For women who do not have a family history of early-onset breast cancer, the first mammogram is usually performed at age 40. Between the ages of 40 and 44, a mammogrqam every 1 to 2 years is recommended for women with an average risk of breast cancer, and then once every year from age 45 onward.
Hello dear shortyc.Talk to your doctor about the likelihood of breast cancer. Your doctor will help you decide when to start and how often you should do a mammogram.
If you find a lump
or other changes in the breast,
immediately consult a doctor.
Mammogram is an X-ray of the breasts that is performed to detect early signs of breast cancer.
Are regular mammograms necessary?
Regular mammograms are necessary to detect breast cancer early. Signs of early breast cancer can sometimes be detected as early as three years before it can be actually seen. When detected early, the chances of treatment and cure are enhanced.
Be careful with this advice - before you do anything listen to a 35 minute lecture given by UK breast cancer surgeon, Professor Michael Baum, given at UCL recently and called, "Breast Cancer Screening: The Inconvenient truths"...it may save you from a lot of grief.
It is disgraceful and paternalistic that women don't receive honest and complete information about the actual benefits and risks of cervical and breast cancer screening.
Protect your healthy body and do your own research, then you can make informed decisions.
The lecture is at the Medphyzz site.
Also, the Nordic Cochrane Institute were so concerned at the misinformation being given to women that they produced, "The risks and benefits of mammograms" which is at their website. Dr Alexandra Barrett has also produced an online aid for women aged 40-49 who are thinking of having mammograms.
I've made an informed decision not to have mammograms due to concerns about over-diagnosis and false positives - I'm also concerned about the risks of radiation exposure and compression of delicate breast tissue. As a low risk woman I declined pap testing more than 25 years ago - my risk is near zero (the lifetime risk of cc is 0.65% - low risk woman is near zero) while the lifetime risk of referral after a false positive for unnecessary and potentially harmful biopsies and over-treatment was a massive 77% with the Aussie program. The risks were too high for me.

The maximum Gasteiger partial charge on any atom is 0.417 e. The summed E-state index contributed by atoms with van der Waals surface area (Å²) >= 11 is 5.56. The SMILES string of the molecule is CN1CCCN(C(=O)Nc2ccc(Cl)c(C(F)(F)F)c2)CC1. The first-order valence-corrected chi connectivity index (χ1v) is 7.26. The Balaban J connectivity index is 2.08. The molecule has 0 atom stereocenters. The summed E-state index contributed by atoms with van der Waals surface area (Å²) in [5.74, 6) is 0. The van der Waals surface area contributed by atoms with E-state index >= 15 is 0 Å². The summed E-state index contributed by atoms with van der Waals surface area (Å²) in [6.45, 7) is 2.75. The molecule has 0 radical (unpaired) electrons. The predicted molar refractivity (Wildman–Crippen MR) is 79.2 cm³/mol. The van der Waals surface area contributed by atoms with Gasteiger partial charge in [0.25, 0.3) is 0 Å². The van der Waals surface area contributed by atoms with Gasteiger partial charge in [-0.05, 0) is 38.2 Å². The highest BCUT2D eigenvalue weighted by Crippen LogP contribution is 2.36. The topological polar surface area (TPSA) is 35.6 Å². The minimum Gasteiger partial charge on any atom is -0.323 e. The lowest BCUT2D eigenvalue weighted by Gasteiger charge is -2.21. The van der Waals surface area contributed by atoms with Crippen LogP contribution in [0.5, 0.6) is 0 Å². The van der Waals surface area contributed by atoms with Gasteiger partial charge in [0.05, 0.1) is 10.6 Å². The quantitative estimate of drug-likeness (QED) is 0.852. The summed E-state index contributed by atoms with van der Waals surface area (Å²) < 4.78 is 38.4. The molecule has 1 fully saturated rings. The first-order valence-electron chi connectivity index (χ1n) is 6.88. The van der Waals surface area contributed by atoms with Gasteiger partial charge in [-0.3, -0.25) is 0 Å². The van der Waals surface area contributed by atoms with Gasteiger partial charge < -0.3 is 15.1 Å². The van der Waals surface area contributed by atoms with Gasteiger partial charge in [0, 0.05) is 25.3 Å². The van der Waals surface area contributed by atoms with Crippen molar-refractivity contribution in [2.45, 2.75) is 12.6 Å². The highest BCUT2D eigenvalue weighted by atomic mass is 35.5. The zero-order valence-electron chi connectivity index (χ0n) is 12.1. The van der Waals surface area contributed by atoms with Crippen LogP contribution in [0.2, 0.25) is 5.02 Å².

I'd urge all women to examine their risk profile, consider the risks and benefits and make the right decision for YOUR body. I couldn't care less about public health goals or govt-set targets - I care about MY health.
When is the right time to get your first mammogram?
Sorry to disagree with a Doctor but my answer is It Is NEVER to early to get a mammogram. I got my first knot at mid 20's. Luckily it was a fibroid tumor but six yrs ago my brother had breast cancer and had to have a complete masectomy. So do yourself a painless favor and Get a Mammogram!!!!!!!!!!!EVERYONE!!!
For women to actually prevent breast cancer, the first thermogram (NOT mammogram) should IMO be done around age 25. This is because breast cancer takes up to 15 years to become serious and the highest fatalities occur between the ages of 40-44.
By the time a tumor becomes the size of a pin head, which is nearly two years into its growth, it can no longer be sustained by the normal blood supply and so it develops its own. The development of that blood supply is called angiogenesis.
Thermography is the ONLY technology available that can detect angiogenesis. It is widely used in Europe. A tumor at that early stage cannot be detected by mammography or any other technology.
Also, each series of mammograms increases a woman's risk of developing breast cancer by one percent per breast. As the effects of radiation accumulate over time, if one was to follow the American Cancer Society's recommendation to have mammography every year from age 40 to 50, that risk for developing breast cancer has increased 10 percent per breast over and above whatever ones risk was already.
The other alternative is to have digital breast tomosynthesis. It overcomes the limitations of conventional mammography. The big problem in conventional mammography is that 3D anatomical information is projected into a 2D image plane, limiting the ability to detect certain cancers.
And dense breast tissue and overlapping structures often lead to false positive or false negative results.
Digital tomosynthesis are found to have an average lifetime risk of fatal breast cancer of 1.3 cases, per 100,000 women 40 years of age at exposure. On the other hand, mammography, either digital or screen-film, performed annually in women from age 40 to age 80, is associated with causing fatal breast cancer in 20 to 25 cases out of 100,000 women
My advice is to have thermograms done starting at age 25, if suspicious, then breast ultrasound or MRI, if suspicious, then breast tomosynthesis.
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